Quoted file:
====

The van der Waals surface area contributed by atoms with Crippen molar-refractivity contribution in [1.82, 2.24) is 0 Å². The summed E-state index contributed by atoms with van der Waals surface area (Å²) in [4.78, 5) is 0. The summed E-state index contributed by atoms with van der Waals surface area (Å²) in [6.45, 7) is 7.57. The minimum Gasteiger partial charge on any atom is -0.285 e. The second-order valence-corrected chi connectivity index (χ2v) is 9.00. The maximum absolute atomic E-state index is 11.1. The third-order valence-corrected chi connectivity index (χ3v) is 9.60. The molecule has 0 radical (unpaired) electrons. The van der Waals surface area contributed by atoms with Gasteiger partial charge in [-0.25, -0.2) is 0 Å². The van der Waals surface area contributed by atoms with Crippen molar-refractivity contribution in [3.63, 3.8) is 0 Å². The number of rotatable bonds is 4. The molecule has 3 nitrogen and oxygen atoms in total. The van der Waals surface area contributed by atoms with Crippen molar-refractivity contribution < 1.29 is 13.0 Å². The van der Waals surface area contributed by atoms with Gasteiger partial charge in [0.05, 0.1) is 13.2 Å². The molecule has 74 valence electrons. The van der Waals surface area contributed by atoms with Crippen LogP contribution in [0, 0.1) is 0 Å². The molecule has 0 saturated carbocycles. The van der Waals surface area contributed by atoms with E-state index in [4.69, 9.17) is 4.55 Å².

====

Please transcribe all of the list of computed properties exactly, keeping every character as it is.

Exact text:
The van der Waals surface area contributed by atoms with Crippen molar-refractivity contribution in [1.82, 2.24) is 0 Å². The summed E-state index contributed by atoms with van der Waals surface area (Å²) in [4.78, 5) is 0. The summed E-state index contributed by atoms with van der Waals surface area (Å²) in [6.45, 7) is 7.57. The minimum Gasteiger partial charge on any atom is -0.285 e. The second-order valence-corrected chi connectivity index (χ2v) is 9.00. The maximum absolute atomic E-state index is 11.1. The third-order valence-corrected chi connectivity index (χ3v) is 9.60. The molecule has 0 radical (unpaired) electrons. The van der Waals surface area contributed by atoms with Gasteiger partial charge in [-0.25, -0.2) is 0 Å². The van der Waals surface area contributed by atoms with Crippen molar-refractivity contribution in [3.63, 3.8) is 0 Å². The number of rotatable bonds is 4. The molecule has 3 nitrogen and oxygen atoms in total. The van der Waals surface area contributed by atoms with Crippen molar-refractivity contribution < 1.29 is 13.0 Å². The van der Waals surface area contributed by atoms with Gasteiger partial charge in [0.05, 0.1) is 13.2 Å². The molecule has 74 valence electrons. The van der Waals surface area contributed by atoms with Crippen LogP contribution in [0, 0.1) is 0 Å². The molecule has 0 saturated carbocycles. The van der Waals surface area contributed by atoms with E-state index in [4.69, 9.17) is 4.55 Å².